This document describes some of the common pitfalls and oddities of the IMathAS question language. For detailed question language reference, please refer to the help file.

Fractional exponents do not seem to display well with MathML. For example, x^(2/3) will display as `x^(2/3)`. If you want to raise up the exponent higher, a silly trick to try is x^({::}^(2/3)). The {::} creates an invisible item. This renders as `x^({::}^(2/3))`. Another approach is to try x^(2//3), which renders as `x^(2//3)`.

Beware of using curly braces {}. While curly braces can be used for display or for grouping, like in the TeX-style \frac{3}{5}, strange things can happen if you place variables inside the curly braces. This is because PHP, the back-end interpreter, uses curly braces to isolate variables from surrounding text.

For example, if you wanted to display `3x` rather than `3*x`, then you need to enter 3x rather than 3*x. With a variable coefficient, writing $ax doesn't work, since the interpreter thinks that "$ax" is the variable. Curly braces can avoid this, allowing you to write {$a}x to achieve the desired result. Alternatively, writing $a x works as well. In rendered math (inside backticks), extra spaces are removed.

As a side effect, writing \frac{$a}{$b} causes problems, since the interpreter essentially removes the curly braces during variable interpolation, leaving \frac34 (if $a=3,$b=4). A simple way to avoid this is to add spaces: enter \frac{ $a }{ $b } instead, and the interpreter will leave the curly braces alone, leaving \frac{ 3 }{ 4 }, which will correctly display as the desired `3/4`.

Because dollar signs are used for variables, entering a dollar sign in question text requires caution. If $a=5, entering $$a will display correctly as $5, but entering ${$a} will not (it's something called a "variable variable" in PHP). To be extra safe, entering $ $a is recommended, or \$$a (the backslash says "don't try to interpret the next symbol").

You can define array variables, like $a = rands(1,5,3). $a is now an array of three numbers; the elements can be accessed as $a[0], $a[1], and $a[2] (note that arrays are zero-indexed). If you use this approach, enclose the variable reference in parenthesis in calculations, like $new = ($a[0])^2, and in curly brackets inside strings, like $string = "there were {$a[0]} people".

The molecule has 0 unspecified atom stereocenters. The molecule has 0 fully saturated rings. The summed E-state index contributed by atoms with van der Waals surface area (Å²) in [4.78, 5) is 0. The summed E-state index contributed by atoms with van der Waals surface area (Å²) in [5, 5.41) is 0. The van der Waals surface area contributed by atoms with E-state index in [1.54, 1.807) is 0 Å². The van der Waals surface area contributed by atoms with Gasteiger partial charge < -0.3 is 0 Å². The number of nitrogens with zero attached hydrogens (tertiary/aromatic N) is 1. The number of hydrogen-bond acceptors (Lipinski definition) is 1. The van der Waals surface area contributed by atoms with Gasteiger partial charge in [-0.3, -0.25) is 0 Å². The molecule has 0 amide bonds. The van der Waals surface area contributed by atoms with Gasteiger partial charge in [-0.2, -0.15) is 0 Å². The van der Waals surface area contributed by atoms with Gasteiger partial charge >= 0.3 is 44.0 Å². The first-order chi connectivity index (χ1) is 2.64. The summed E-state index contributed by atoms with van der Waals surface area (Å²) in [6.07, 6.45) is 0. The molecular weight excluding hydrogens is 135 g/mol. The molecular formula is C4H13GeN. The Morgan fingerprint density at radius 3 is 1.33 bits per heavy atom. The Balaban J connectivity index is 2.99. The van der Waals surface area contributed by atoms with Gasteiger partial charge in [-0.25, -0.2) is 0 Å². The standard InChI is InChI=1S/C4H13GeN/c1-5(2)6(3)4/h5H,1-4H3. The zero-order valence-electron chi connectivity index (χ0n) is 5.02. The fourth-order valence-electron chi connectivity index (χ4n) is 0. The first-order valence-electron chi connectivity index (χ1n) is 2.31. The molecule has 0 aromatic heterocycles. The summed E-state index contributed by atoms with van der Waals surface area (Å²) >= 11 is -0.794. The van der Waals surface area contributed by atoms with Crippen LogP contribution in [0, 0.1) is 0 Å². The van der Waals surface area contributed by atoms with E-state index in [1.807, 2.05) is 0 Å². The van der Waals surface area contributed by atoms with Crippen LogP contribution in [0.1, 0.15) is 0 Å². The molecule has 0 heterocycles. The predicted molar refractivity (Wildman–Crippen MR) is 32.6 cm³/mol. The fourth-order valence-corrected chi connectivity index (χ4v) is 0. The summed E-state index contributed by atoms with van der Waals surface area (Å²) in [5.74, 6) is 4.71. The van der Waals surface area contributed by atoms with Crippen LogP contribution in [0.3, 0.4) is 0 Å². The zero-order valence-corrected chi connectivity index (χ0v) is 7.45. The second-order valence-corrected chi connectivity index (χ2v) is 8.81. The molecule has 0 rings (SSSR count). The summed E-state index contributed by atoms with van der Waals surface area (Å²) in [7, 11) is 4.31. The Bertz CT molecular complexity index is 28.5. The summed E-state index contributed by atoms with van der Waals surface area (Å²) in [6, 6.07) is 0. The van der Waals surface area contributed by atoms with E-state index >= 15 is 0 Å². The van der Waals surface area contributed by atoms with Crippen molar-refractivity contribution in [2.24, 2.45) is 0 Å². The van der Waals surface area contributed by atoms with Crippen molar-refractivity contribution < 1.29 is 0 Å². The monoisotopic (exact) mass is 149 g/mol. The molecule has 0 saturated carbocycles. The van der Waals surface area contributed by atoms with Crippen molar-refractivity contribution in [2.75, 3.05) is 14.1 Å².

Variables like $a1 are fine to use, but like array variables, should be enclosed in parentheses to prevent misinterpretation. For example, use ($a1)^($a2) instead of $a1^$a2

When defining variables for Function type answer, beware that if the variable shares a letter with a function being used, you have to be a bit careful. For example, if $variables="r", and you typed $answer = "rsqrt(2)", the system will get confused. This can be solved by putting an explicit multiplication between the r and the square root: $answer = "r*sqrt(2)". Students in their entry will also need to either put an explicit multiplication sign, or at least leave a space between the variable and the function name

If you define:

$a,$b,$c = rand(-5,5,3) $eqn = "$a x^2 + $b x + $c"

then there is potential your $eqn would display as `4x^2+-3x+2` (that's 4x^2+-3x+2). To clean up the double sign issue, use the makepretty function:

$eqn = makepretty("$a x^2 + $b x + $c")

Makepretty is automatically run on $answer for Function type problems

Because HTML uses angle brackets to denote HTML tags, and since IMathAS allows HTML tags for formatting purposes, the use of < and > in problem text can sometimes be problematic. The system attempts to differential between HTML tags and inequalities, but does not always do so successfully.

Generally, same direction inequalities are handled okay, such as 3 < x < 5. But mixed inequalities, such as "x < 3 and x > 1" are sometimes mishandled. To avoid this, it is recommended that you use the HTML < and > in place of < and >. Inside backticks (rendered as math), lt and gt are sufficient to denote < and >. You can also use le and ge or leq and geq inside backticks for `le` and `ge`.

© 2006 David Lippman

This guide was written with development grant support from the WA State Distance Learning Council